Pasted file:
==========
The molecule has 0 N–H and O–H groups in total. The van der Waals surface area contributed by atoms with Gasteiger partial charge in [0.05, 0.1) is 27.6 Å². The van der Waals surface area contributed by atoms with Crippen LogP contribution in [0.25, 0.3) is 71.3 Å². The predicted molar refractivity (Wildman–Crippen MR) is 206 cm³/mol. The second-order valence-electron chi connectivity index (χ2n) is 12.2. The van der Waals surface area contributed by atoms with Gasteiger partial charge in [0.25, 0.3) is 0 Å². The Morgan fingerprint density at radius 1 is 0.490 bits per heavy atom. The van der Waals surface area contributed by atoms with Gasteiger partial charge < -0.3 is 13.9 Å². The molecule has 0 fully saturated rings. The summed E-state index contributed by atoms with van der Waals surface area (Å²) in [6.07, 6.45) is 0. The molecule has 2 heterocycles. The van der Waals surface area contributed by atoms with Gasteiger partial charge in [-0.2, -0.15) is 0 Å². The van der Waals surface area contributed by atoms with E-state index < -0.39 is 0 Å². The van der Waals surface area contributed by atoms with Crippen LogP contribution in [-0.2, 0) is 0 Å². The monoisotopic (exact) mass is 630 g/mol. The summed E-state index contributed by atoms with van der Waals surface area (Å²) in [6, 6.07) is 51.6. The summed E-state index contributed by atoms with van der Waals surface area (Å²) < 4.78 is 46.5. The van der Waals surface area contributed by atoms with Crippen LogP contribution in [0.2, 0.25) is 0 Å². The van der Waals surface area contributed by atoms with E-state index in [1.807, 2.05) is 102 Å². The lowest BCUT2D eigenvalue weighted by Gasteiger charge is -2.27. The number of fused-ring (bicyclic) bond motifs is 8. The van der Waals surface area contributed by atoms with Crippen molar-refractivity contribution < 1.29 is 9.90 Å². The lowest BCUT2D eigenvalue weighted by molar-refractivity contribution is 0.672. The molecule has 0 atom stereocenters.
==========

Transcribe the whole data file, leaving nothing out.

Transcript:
The molecule has 0 N–H and O–H groups in total. The van der Waals surface area contributed by atoms with Gasteiger partial charge in [0.05, 0.1) is 27.6 Å². The van der Waals surface area contributed by atoms with Crippen LogP contribution in [0.25, 0.3) is 71.3 Å². The predicted molar refractivity (Wildman–Crippen MR) is 206 cm³/mol. The second-order valence-electron chi connectivity index (χ2n) is 12.2. The van der Waals surface area contributed by atoms with Gasteiger partial charge in [0.25, 0.3) is 0 Å². The Morgan fingerprint density at radius 1 is 0.490 bits per heavy atom. The van der Waals surface area contributed by atoms with Gasteiger partial charge < -0.3 is 13.9 Å². The molecule has 0 fully saturated rings. The summed E-state index contributed by atoms with van der Waals surface area (Å²) in [6.07, 6.45) is 0. The molecule has 2 heterocycles. The van der Waals surface area contributed by atoms with Gasteiger partial charge in [-0.2, -0.15) is 0 Å². The van der Waals surface area contributed by atoms with E-state index < -0.39 is 0 Å². The van der Waals surface area contributed by atoms with Crippen LogP contribution in [-0.2, 0) is 0 Å². The monoisotopic (exact) mass is 630 g/mol. The summed E-state index contributed by atoms with van der Waals surface area (Å²) in [6, 6.07) is 51.6. The summed E-state index contributed by atoms with van der Waals surface area (Å²) < 4.78 is 46.5. The van der Waals surface area contributed by atoms with Crippen LogP contribution in [0.2, 0.25) is 0 Å². The van der Waals surface area contributed by atoms with E-state index in [1.807, 2.05) is 102 Å². The lowest BCUT2D eigenvalue weighted by Gasteiger charge is -2.27. The number of fused-ring (bicyclic) bond motifs is 8. The van der Waals surface area contributed by atoms with Crippen molar-refractivity contribution < 1.29 is 9.90 Å². The lowest BCUT2D eigenvalue weighted by molar-refractivity contribution is 0.672. The molecule has 0 atom stereocenters.